If the United States remains unbound by the Rome Statute of the ICC, the international community must ask exactly how there will be an assurance that the U.S. abides by international human rights standards. As the U.S. has no plans to become a party to the Rome Statute, American perpetrators of torture and other acts remain outside the jurisdiction of the ICC. It is unlikely that federal prosecution against CIA officials responsible for torture will ever be carried out as per the recommendation of Pakistan, China, Cuba and Venezuela. Without jurisdiction, the ICC cannot prosecute either.

Steps Forward

While the United States claims its human rights record is commendable, we must expect more from a nation that prides itself on being a global leader. There were 348 recommendations in total given during this UPR and under typical procedure the accepted recommendations are announced by the country during the UPR session. The United States however has said that it will take until September to respond and decide which recommendations it will accept and implement and which ones it rejects. Once again, we must call into question the United States’ stated commitment to actual implementation of recommendations if there is already to be such a delay with regard to acceptance. For reference, during the last UPR in 2010, the United States received 228 recommendations and accepted 174 of them of which a large number was accepted only in part. The other 54 recommendations were rejected. Of the 174 accepted recommendations however, only about 31 had been implemented (in part or fully) as shown by an NGO Midterm Implementation Assessment in 2013. Going forward, it will be seen how many of the recommendations given in this UPR cycle will be implemented by the United States, though the delegation says it will consider and review implementation for all recommendations.

The greatest cause for concern continues to be the ongoing lack of willingness to ratify certain human rights treaties such as the CEDAW, CRC, CRPD and the Rome Statute. Even if recommendations are put in place on an individual basis, without ratifying key instruments, no guarantee exists for all the obligations outlined in these documents. This situation, most explicitly seen in the discussion on prosecution of perpetrators of torture, places the United States outside the power of international organizations such as the ICC. This poses an ongoing threat to human rights within the United States of America and its territories.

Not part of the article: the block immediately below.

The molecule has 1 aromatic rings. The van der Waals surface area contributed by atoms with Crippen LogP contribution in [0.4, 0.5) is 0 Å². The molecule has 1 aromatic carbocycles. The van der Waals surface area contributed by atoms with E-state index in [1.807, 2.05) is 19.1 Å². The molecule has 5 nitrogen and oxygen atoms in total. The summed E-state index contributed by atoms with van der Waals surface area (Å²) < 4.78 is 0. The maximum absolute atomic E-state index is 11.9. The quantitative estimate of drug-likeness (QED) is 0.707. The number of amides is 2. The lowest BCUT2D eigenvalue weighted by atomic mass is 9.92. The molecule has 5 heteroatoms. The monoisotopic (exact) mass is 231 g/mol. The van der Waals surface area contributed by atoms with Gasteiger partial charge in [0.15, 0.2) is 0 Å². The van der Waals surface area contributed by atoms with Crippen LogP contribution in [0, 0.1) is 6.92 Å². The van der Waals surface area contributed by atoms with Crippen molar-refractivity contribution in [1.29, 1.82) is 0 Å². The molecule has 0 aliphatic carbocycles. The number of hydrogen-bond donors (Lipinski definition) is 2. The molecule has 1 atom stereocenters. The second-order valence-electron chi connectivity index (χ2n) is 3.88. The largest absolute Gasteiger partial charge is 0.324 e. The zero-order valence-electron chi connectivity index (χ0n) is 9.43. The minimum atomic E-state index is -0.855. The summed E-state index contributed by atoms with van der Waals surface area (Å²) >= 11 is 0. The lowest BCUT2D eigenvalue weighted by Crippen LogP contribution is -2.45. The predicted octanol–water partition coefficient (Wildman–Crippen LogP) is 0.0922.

GICJ would like to call on the international community to closely follow the implementation of the recommendations proposed at this Universal Periodic Review. In particular, steps must be taken to ensure that the United States: ratifies its outstanding human rights treaties, tackles women’s rights issues, establishes a National Human Rights Institution in accordance with Paris Principles, takes practical steps to eliminate racial discrimination and bolster minority rights, and end the use of the death penalty at the federal and state level.

GICJ supports increased pressure on the United States to: allow the UN Special Rapporteur on Torture full access to its detention facilities, prosecute perpetrators of torture, close Guantanamo Bay and other similar detention facilities, and sign the Rome Statue of the International Criminal Court.

The international community must not forget the violations of international law and disregard for human rights which occurred as a result of the U.S.-led invasion and subsequent occupation of Iraq in 2003.

The United States must be held accountable for its key role. The people of Iraq are entitled to satisfaction in the form of an official apology from all states that participated in the so-called “coalition of the willing”. Compensation should include: rebuilding the Iraqi infrastructure, government institutions, schools and private property that were bombed or damaged during war and under occupation, an environmental clean-up, undertaken and financed by the coalition of the willing, that is responsible for the use of depleted uranium and other toxic agents that are susceptible to the worrying increase of cancer and birth defects. It is time for accountability and justice!

* Note: Of the 9 existing human rights treaties (not including the optional protocols and the Rome Statute), the United States- which is a member of the UN Human Rights Council-  has not ratified 6 of these treaties nor the Rome Statute of the ICC.